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"'Pleasure Island' is British composer Tim Parkinson’s disquieting and joyous Slip debut: play time in end times. Titled after the Disney adaptation of ‘Paese dei balocchi’ (or the Land of Toys) in Carlo Collodi’s ‘The Adventures of Pinocchio’ (1883), 'Pleasure Island' is a metaphysical playground of organic and digital cohabitation, its inhabitants pacified by toys and comforts. Alongside Dawn Bothwell, Suze Whaites, Laurie Tompkins, and Francesca Fargion, Parkinson exerts an uncannily emotional pull from an unlikely but potent alliance of ultra-minimal aesthetics, dead-beat drums, junk electronics, and mechanised mantras. Voices are hemmed in by electronic sound. People buffeted around by machines. Words surrounded by garlands of digital interference. Time repackaged as countdown. Tim’s trash-opera ‘Time With People’ continues to be performed around the world, past champions of which include Object Collection, a.pe.ri.od.ic, Edges, and NEC, and he is a co-curator of London’s longstanding ‘Music We’d Like To Hear’ series. Despite decades of fiercely independent production, this is his only piece conceived of first and foremost as an album. --- Tim Parkinson / keyboards, stylophones, drums, percussion, midi, electronics, sounds, vocals Francesca Fargion / vocals on 'Happy Birthday' Dawn Bothwell / vocals Laurie Tompkins / vocals Suze Whaites / vocals --- Recorded in London Oct–Dec 2017 & Newcastle May 2018. Mastered by Giuseppe Ielasi. Artwork by Rick Pushinsky.

“Debut full length from London based 3 piece originally hailing from New Zealand (Matthew Hyland), Germany (Anja Büchele) and Romania (Dennis Debitsev) Precious Waste In Our Wake (full title written nowhere: “The Fucking Terrible Receding Shapes, We Shed Precious Waste In Our Wake”) is an endlessly beautiful, dense and chaotic crawl through so many forms it can be difficult to ascertain what is actually at play. Ostensibly a ‘rock’ band carved from the same plank as previous outfits Philosopie Queen, The Mean Streaks, etc Triple Negative have shaken a somewhat complacent London with their wildly original blend of chaos and beauty rolling around a maelstrom of politics, spite and humour. Bloodclaat Orange, Fatna Bent Lhoucine, The Associates, Aby Ngana Diop, Royal Trux, Brigitte Fontaine/Areski, and Babyfather are all somehow wished into the scenario, either suggestively, explicitly quoted or manifesting as some malformed degree of inspiration. Precious Waste features bloody-minded Schlagzeugspiel by Stephen Robinson (Aufgehoben) & Rohan P. Thomas (The Mean Streaks, Sigma Editions) + guest verses by Maria Callas/P.-P. Pasolini, Marlene Dietrich & actually existing urban foxes of Northeast & South London. Also contains “Destroyer”, the 1st song written by Cameron Bain for The Mean Streaks (2000. complete lyric sheet: Destroyer!), followed immediately by Dr Moreau-style fusion of Herman Melville & Peter Perrett in glass-all-void Immigrant Song. Also bass sound of the miraculous Stylophone Beatbox, plus Casio MT 45 psychick dancehall and 3 pairs of strings, not 4, on the bouzouki. Following on from the quietly released TOWERS, OPEN, FIRE/Looking For Business 7″ on Penultimate Press towards the end of 2018, Precious Waste In Our Wake is a Malediction Forbidding Mourning, a portfolio of old pathologies folded into a sleek new nervous wreck. Precious Waste In Our Wake is a hulking ride of audacious rhythmic passages swaying alongside the meanest of melodies suddenly swept over by flights most fragile. Packaged in a high gloss sleeve with insert and precious zero by way of peers.” “An endearingly honest and outrageously artful sense of seemingly forgetful prowess - having played together for seventeen years (!) and only now releasing their debut album, “Precious Waste..” really gives weight to the idea that it can take a long time to sound like yourself. Triple Negative's entirely unique breed of dynamic chaos providing the thrill and bewilderment of observing that which is so close to collapse, evolve into a fully realised slab of INFINITE potential.” - Low Company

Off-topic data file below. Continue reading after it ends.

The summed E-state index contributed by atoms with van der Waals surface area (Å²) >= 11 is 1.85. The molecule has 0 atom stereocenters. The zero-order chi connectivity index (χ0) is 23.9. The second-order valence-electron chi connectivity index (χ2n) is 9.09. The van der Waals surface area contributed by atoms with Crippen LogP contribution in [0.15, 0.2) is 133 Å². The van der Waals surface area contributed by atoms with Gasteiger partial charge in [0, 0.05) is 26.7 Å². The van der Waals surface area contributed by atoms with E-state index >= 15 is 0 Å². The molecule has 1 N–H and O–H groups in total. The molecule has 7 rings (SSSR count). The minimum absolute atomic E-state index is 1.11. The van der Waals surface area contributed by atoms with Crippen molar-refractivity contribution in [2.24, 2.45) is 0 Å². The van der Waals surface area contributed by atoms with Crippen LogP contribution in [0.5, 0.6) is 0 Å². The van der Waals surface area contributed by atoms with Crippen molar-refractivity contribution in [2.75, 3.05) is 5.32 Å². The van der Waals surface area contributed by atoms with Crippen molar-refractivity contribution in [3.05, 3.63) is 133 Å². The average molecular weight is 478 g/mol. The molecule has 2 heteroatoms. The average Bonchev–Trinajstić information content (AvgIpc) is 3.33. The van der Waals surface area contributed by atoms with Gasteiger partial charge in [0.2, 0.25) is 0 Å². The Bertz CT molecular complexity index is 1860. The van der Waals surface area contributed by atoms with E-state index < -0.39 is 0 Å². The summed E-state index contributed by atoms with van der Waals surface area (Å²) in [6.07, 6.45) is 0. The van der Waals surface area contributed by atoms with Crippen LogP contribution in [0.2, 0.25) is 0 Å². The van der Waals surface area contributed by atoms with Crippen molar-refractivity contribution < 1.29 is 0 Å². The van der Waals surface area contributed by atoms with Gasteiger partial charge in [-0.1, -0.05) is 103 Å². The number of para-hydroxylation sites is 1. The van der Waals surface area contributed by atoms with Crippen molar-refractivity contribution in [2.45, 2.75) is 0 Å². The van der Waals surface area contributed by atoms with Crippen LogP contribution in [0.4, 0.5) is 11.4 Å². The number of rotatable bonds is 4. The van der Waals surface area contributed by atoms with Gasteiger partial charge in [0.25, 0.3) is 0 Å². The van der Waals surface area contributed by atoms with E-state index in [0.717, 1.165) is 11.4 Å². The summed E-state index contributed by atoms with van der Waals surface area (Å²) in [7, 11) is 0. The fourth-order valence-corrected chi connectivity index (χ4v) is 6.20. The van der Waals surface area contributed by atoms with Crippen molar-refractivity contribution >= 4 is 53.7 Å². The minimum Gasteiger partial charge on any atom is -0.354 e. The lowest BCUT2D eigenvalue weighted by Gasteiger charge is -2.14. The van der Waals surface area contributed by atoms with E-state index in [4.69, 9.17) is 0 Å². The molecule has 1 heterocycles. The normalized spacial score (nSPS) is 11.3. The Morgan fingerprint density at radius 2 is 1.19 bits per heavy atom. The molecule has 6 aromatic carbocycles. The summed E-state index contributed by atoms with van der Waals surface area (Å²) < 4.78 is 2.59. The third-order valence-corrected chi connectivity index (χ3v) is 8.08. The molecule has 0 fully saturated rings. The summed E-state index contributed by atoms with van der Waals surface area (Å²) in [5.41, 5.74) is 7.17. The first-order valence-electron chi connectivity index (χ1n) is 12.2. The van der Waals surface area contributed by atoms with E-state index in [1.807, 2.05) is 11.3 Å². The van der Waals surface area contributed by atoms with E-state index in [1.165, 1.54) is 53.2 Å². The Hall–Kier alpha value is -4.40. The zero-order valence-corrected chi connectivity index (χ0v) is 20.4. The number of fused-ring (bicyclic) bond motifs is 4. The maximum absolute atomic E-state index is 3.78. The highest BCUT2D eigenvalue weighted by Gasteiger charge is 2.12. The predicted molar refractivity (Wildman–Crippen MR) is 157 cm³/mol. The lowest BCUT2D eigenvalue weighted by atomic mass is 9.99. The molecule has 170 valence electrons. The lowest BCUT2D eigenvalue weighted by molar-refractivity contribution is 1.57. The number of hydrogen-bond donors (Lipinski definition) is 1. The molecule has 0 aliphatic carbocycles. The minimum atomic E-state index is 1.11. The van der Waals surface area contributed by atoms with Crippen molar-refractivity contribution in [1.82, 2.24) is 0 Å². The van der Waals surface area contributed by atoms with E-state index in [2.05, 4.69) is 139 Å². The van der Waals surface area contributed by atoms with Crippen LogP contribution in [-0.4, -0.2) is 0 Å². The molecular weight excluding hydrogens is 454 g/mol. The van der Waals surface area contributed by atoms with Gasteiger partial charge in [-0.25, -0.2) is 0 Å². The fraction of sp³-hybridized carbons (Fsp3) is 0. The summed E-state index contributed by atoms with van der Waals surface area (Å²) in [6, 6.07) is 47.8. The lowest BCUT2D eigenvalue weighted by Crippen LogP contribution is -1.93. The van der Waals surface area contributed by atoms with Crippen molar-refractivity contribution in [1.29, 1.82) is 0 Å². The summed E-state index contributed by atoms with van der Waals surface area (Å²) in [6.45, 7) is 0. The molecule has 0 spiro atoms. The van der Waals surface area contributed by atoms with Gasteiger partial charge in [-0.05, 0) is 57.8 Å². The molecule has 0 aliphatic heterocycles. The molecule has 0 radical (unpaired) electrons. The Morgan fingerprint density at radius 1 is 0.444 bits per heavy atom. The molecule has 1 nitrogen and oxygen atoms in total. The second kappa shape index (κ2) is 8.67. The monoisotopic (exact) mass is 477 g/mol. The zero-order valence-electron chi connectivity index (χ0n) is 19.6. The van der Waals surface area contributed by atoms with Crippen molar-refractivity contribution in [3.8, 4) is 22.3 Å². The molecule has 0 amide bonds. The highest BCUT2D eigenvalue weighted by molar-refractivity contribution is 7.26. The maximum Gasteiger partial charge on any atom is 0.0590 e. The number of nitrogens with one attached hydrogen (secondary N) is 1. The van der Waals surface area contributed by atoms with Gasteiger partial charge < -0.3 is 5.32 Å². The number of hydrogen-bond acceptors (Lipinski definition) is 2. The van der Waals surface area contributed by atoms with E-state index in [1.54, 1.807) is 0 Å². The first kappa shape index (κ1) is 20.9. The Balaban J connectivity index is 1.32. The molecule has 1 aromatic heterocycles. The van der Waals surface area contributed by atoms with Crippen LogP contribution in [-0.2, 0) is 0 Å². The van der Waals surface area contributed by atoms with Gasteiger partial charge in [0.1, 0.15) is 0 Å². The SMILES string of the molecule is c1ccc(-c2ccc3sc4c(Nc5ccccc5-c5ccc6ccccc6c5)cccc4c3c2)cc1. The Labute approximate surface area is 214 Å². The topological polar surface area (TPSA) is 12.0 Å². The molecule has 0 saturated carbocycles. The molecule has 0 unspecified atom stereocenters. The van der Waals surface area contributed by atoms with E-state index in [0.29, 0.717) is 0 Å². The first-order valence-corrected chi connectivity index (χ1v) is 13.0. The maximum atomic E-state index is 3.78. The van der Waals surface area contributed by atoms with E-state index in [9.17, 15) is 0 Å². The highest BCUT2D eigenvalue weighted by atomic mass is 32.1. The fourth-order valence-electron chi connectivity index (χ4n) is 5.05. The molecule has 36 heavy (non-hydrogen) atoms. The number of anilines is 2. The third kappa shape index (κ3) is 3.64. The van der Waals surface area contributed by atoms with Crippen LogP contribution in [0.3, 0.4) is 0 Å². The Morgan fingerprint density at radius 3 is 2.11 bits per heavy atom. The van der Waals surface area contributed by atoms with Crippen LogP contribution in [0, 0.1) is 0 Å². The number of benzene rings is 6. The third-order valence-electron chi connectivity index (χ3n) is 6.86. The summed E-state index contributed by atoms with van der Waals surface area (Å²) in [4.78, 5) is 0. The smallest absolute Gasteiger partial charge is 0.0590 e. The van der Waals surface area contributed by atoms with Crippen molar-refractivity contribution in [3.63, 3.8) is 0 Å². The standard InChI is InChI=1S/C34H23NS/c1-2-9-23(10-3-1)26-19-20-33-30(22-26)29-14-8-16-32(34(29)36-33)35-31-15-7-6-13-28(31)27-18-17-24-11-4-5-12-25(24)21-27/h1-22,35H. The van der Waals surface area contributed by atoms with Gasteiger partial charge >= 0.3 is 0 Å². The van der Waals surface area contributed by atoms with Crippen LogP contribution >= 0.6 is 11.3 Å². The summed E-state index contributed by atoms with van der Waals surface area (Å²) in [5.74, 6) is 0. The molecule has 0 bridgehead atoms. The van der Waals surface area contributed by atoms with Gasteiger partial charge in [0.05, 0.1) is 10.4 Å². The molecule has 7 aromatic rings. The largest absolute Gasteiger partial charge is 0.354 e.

"The Blue Horse is a beautiful strange journey through a landscape where little is familiar but all are welcome. Made from predominantly acoustic sources, The Blue Horse gracefully hisses, puffs, wheezes, whirls, and clunks it’s way through a series of distinct musical and non musical environments. Sounding both at times like a dark and stormy night… and “an elephant trying to get laid”, the ambiguous style of The Blue Horse conceals the artists’ unsettling, fantastical and quietly humorous sensibility. Whilst The Blue Horse lacks any obvious precursors, it’s elemental and environmental leanings potentially tread a path initially mapped out by Moniek Darge and Godfried-Willem Raes in the works coming out of the Logos Foundation in Ghent, Belgium in the mid 80’s. The Blue Horse is the debut recording from Sholto Dobie and Mark Harwood and features a guest appearance from cellist Judith Hamann.  Sholto Dobie is an artist and performer born in Edinburgh and living in London. His solo output is marked by live performances that are characteristically delicate, evocative and absurd. He uses his own instruments, crudely assembled from materials such as reeds, whistles, bin bags, fans and air compressors, alongside loose performative structures, to respond to places and situations. He plays in Al Fresco (with Lia Mazzari & Tom White) and regularly collaborates with Ben Pritchard. He has also worked with Ashley Paul. He continues to run the event series Muckle Mouth which he founded in 2014. Mark Harwood is a musician and performer born in Ferntree Gully and living in London. His output veers towards uncanny audio both delicate and unsettling whilst his performances rely on teasing out and playing with the mood embedded within any given environment and audience situation. He has collaborated with Graham Lambkin, Aine O’Dwyer, Timo Van Luijk and MP Hopkins and runs the Penultimate Press label which brings forth this very release." --- “People say he looks blue under the moon”, is what Mhairi told me when I asked her about it. I was walking along the roadside with my partner in the Cabrach, one of the most remote areas in northern Scotland. At a bend in the road, something directed my attention towards the hill and when I looked up I could make out a silvery-blue creature, moving slowly and gracefully, obscured by the trees. It wasn’t clear at first, but I soon clocked that it was a horse and I took a picture of it. Earlier in the day I came across a fairy ring of field blewits, mushrooms otherwise known as blue-legs, so I knew something was up. By the time it was dark (around 4pm in November) we were the only customers in the Grouse Inn, a long-standing middle-of-nowhere tea room and whisky bar, beautifully cared for by Wilma McBain and her daughter Mhairi. Noticing the leather harnesses on display I asked Mhairi about the horse we’d seen earlier in the woods. I was somewhat enchanted just talking about it, and she wasn’t surprised. Later in the evening, we ended up behind the bar in the refrigeration room (where Mhairi paints), she showed us her painting of the blue horse. I didn’t sleep much that night.” – Sholto Dobie, 2019 ---